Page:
Facebook to stop using facial recognition and wipe data from a billion users

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It’s a major turnaround. Facebook announced Tuesday that it would no longer use, on its platform, facial recognition which identifies, since 2010, a person in photos or videos posted on the social network. A decision that comes as other giants – including Microsoft, Amazon and IBM – have also distanced themselves from a technology that raises “growing societal concerns,” says Facebook.

The Californian group embroiled in scandals over its business model also indicated that it would delete facial recognition data accumulated on more than a billion users, according to a statement. In September, Facebook had to apologize after suggesting “primate videos” under a clip showing black people.

“This change will represent one of the most important developments in terms of the use of facial recognition in the history of this technology,” noted Jerome Pesenti, the company’s vice-president in charge of artificial intelligence. “More than a third of daily Facebook users have facial recognition enabled and can be recognized,” he said. “More than a billion digital facial recognition models” will therefore be deleted.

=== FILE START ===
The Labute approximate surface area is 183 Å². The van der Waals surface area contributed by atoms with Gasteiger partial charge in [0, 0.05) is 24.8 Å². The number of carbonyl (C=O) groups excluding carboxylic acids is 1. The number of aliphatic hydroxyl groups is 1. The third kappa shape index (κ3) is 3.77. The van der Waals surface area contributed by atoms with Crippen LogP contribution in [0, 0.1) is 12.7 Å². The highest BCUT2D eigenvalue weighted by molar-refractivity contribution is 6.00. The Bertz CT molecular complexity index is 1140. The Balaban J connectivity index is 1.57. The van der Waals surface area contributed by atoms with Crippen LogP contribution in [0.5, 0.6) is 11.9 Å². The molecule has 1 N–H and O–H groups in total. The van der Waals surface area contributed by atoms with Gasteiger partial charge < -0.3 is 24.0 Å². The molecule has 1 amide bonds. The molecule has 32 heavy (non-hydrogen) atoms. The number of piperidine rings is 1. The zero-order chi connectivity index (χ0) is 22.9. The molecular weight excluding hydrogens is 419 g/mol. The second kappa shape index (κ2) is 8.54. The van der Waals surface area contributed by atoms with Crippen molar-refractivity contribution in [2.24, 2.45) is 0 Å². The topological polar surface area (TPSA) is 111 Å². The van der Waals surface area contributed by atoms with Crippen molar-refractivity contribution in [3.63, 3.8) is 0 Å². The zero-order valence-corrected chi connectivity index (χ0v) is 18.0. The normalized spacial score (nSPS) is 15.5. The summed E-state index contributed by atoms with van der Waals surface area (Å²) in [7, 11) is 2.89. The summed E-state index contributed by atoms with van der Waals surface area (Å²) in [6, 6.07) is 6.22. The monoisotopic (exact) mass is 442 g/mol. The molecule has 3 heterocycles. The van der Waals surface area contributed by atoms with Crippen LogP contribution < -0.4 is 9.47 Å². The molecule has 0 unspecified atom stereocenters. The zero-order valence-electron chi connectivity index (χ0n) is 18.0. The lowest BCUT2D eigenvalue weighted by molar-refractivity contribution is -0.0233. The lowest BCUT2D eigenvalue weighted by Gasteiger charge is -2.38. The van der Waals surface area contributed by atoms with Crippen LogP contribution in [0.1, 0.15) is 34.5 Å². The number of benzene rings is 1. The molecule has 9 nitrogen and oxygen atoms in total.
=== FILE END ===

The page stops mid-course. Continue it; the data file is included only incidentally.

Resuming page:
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This unexpected move means that some popular network tools will no longer work: when a user posts a photo, the algorithm will no longer guess the names of people on it, for example.

Meta, the brand new parent company of Facebook and its other platforms (Instagram, WhatsApp, etc.), recognizes that this technology can be useful on a daily basis, in particular for unlocking the screen of your smartphone. But it also raises “many concerns”, especially as the authorities have not yet provided “clear rules” on its use, said Jerome Pesenti. “Given the current uncertainty, we believe that limiting the use of facial recognition to a limited number of cases is appropriate.”

Facebook is currently facing waves of accusations related to the leak of internal documents orchestrated by a whistleblower. The computer scientist Frances Haugen assured, in front of the American Congress, the European Parliament or the participants of the Web Summit in Lisbon that the social network put its profits before the safety of the users.

Facebook is not alone in making such a decision. In 2020, IBM announced that it would no longer market facial recognition tools. Microsoft has stopped selling its technology to the police, and Amazon has done the same with a one-year moratorium that was extended this summer in the face of the risk of discrimination, particularly among minorities.

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